“I do not seek my own will but the will of the one who sent me” (John 5:30).
Famous craftspeople often inspired schools that continued their designs and style. A furniture maker would also pass on his secrets for joints, glues and varnishes to his son, so that the finished pieces would be recognized as expressions of the same tradition.
Today’s Gospel offers a profound theology of the intimate relationship between Jesus and his heavenly Father, but it could also be describing his time in the carpentry shop with Joseph. We imagine him growing up helping Joseph complete his work. He does what he sees Joseph doing. Everything Joseph does he shows Jesus how to do. Intimacy produces imitation. Jesus is the carpenter’s son, but he is also the beloved Son of the heavenly Father, and this same dynamic of imitation occurs because they are one.
The works of this Father and Son are not furniture but Creation itself. As the Creator made human beings in the divine image, so the Son restores that image by healing the sick and driving out evil spirits. As the Creator gives light so the Son opens the eyes of the blind to see and live in that light.
In the fourth Gospel, many of the miracles remind us of Creation. Like God forming Adam from the clay and breathing life into him, Jesus makes mud with his spittle and smears it on the blind man’s eyes. He puts his fingers into the ears of the deaf mute and whispers an Aramaic command, Ephatha! “Be opened!” Jesus is restoring Creation to its original wholeness.
When Jesus first appears to his disciples after his resurrection, he breathes the Holy Spirit into them and gives them the power to forgive sins, another way of restoring them to new life after the chaotic days of fear and failure following his death. As he forgives them, they are to forgive one another. Because the Father is the source of all life, Jesus also has this power to give life. When the dead hear his voice, they will rise out of their tombs, a preview of the raising of Lazarus.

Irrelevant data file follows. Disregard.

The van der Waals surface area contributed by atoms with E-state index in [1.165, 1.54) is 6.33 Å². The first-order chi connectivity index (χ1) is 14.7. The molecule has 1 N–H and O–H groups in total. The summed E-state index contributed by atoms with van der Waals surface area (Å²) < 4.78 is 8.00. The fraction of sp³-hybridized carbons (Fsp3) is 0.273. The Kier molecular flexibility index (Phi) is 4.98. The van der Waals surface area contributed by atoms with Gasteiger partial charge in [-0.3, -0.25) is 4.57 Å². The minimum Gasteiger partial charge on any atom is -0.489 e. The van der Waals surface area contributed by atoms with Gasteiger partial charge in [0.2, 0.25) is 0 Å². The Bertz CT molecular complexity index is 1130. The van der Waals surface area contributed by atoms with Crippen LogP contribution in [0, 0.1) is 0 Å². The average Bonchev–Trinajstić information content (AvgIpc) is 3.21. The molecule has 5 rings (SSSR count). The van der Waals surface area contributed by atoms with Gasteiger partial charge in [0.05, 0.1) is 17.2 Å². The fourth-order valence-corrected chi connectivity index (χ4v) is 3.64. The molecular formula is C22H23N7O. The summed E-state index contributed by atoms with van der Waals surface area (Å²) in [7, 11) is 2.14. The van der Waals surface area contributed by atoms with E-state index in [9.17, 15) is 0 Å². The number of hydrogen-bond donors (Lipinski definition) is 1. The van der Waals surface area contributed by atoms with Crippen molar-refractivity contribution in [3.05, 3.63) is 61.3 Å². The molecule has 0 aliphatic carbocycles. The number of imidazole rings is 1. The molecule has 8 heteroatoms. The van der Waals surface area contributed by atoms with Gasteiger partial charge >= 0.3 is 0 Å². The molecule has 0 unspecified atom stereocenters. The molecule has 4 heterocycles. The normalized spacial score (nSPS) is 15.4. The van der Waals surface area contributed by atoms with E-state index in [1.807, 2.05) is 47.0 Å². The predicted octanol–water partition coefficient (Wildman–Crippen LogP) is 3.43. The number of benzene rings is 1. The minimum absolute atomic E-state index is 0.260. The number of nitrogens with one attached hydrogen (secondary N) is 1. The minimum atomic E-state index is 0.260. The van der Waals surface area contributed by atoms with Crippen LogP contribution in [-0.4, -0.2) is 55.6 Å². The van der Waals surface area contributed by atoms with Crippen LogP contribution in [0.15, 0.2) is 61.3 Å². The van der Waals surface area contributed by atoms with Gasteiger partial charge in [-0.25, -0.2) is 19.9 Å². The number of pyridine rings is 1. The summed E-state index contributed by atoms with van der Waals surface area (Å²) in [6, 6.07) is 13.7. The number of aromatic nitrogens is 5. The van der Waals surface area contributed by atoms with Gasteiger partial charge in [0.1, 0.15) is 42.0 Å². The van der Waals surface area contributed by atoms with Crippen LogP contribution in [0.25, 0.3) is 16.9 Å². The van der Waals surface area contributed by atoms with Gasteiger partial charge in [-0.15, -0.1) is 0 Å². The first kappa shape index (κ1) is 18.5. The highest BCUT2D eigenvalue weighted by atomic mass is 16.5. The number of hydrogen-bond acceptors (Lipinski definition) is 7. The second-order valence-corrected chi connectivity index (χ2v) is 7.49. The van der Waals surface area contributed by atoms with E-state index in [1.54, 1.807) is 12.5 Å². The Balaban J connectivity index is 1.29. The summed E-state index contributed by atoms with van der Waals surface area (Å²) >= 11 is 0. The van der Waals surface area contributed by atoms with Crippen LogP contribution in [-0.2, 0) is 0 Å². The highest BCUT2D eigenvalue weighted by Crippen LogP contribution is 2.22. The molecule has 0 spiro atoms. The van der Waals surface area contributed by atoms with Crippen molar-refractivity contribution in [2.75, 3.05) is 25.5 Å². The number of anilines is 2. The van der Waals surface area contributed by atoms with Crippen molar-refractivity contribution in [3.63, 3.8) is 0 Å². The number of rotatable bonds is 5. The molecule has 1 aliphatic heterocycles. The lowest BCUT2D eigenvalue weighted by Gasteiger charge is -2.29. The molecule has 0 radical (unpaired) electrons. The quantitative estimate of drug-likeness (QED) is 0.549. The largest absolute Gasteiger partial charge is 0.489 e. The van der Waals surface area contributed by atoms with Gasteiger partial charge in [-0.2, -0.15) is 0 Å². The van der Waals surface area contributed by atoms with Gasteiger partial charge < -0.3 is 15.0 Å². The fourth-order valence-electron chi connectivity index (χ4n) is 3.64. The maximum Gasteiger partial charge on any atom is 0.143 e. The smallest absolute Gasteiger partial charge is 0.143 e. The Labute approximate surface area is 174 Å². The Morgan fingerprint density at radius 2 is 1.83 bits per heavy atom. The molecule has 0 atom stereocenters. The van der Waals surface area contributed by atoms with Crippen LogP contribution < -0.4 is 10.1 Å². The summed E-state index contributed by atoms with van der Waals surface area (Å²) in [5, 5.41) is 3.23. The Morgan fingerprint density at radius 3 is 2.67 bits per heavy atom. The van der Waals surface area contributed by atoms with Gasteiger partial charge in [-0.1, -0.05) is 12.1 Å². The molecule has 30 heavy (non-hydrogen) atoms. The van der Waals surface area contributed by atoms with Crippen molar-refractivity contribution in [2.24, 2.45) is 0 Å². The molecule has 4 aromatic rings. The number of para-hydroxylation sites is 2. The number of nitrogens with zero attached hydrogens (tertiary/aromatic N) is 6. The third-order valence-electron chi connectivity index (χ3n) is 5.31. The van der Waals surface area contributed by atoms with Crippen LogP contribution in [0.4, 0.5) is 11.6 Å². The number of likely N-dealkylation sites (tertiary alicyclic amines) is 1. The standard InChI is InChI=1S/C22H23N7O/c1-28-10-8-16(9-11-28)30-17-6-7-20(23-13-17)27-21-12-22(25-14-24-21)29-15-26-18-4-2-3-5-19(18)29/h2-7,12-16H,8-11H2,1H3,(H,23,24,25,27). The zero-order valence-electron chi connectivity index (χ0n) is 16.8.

Discipleship puts us into a parallel relationship with Jesus similar to the one he has with his Father. Intimacy leads to imitation. We do whatever we see Jesus doing, even as he does what his Father is doing. We pray to see Jesus at work. We do what we see him doing. We say what we hear Jesus saying. We listen to God’s Word to learn and know what we are to say and do.
As disciples and co-creators, we are to take up the work of Jesus, even as he took up the work of his Father. “I do not seek my own will but the will of the one who sent me” (John 5:30). In our own discipleship we ask, “What would Jesus do?” Intimacy leads to imitation.
This imitation will be the pattern of the Last Supper discourses in Chapters 13-17 of the fourth Gospel, also known as the Farewell discourses. In concentric expanding circles of creative power, Jesus loves his disciples as the Father has loved him. They in turn love one another as Jesus has loved them. This example is the model as the discipleship preach to others. So, by word and example, the Gospel is extended into the world. This pattern is formed in us by faith to be the church, the body of Jesus active in the world.